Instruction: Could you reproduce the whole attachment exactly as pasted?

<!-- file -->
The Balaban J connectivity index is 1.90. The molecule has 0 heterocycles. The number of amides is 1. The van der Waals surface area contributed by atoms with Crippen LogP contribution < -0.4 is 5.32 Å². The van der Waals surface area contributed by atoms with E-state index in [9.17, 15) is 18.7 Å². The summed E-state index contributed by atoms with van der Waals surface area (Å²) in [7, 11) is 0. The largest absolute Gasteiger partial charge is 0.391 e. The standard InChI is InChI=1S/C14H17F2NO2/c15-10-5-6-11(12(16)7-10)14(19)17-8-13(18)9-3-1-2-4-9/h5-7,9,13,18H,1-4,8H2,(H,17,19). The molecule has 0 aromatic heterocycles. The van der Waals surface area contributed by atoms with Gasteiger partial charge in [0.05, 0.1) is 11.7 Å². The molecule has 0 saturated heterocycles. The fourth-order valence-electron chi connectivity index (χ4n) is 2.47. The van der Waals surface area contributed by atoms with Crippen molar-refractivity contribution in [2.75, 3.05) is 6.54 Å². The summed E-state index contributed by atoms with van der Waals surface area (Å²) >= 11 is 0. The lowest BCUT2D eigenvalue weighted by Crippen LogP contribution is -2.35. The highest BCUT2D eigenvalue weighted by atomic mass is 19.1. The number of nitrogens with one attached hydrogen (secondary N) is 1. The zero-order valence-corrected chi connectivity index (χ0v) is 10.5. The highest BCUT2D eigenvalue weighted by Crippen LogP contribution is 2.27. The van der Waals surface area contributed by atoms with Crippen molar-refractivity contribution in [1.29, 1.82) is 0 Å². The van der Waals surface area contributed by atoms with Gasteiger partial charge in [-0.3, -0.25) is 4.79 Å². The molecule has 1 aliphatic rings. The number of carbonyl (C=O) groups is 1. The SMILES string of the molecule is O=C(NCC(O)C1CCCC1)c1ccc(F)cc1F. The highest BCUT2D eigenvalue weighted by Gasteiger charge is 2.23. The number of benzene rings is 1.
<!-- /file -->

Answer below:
The Balaban J connectivity index is 1.90. The molecule has 0 heterocycles. The number of amides is 1. The van der Waals surface area contributed by atoms with Crippen LogP contribution < -0.4 is 5.32 Å². The van der Waals surface area contributed by atoms with E-state index in [9.17, 15) is 18.7 Å². The summed E-state index contributed by atoms with van der Waals surface area (Å²) in [7, 11) is 0. The largest absolute Gasteiger partial charge is 0.391 e. The standard InChI is InChI=1S/C14H17F2NO2/c15-10-5-6-11(12(16)7-10)14(19)17-8-13(18)9-3-1-2-4-9/h5-7,9,13,18H,1-4,8H2,(H,17,19). The molecule has 0 aromatic heterocycles. The van der Waals surface area contributed by atoms with Gasteiger partial charge in [0.05, 0.1) is 11.7 Å². The molecule has 0 saturated heterocycles. The fourth-order valence-electron chi connectivity index (χ4n) is 2.47. The van der Waals surface area contributed by atoms with Crippen molar-refractivity contribution in [2.75, 3.05) is 6.54 Å². The summed E-state index contributed by atoms with van der Waals surface area (Å²) >= 11 is 0. The lowest BCUT2D eigenvalue weighted by Crippen LogP contribution is -2.35. The highest BCUT2D eigenvalue weighted by atomic mass is 19.1. The number of nitrogens with one attached hydrogen (secondary N) is 1. The zero-order valence-corrected chi connectivity index (χ0v) is 10.5. The highest BCUT2D eigenvalue weighted by Crippen LogP contribution is 2.27. The van der Waals surface area contributed by atoms with Crippen molar-refractivity contribution in [1.29, 1.82) is 0 Å². The van der Waals surface area contributed by atoms with Gasteiger partial charge in [-0.3, -0.25) is 4.79 Å². The molecule has 1 aliphatic rings. The number of carbonyl (C=O) groups is 1. The SMILES string of the molecule is O=C(NCC(O)C1CCCC1)c1ccc(F)cc1F. The highest BCUT2D eigenvalue weighted by Gasteiger charge is 2.23. The number of benzene rings is 1.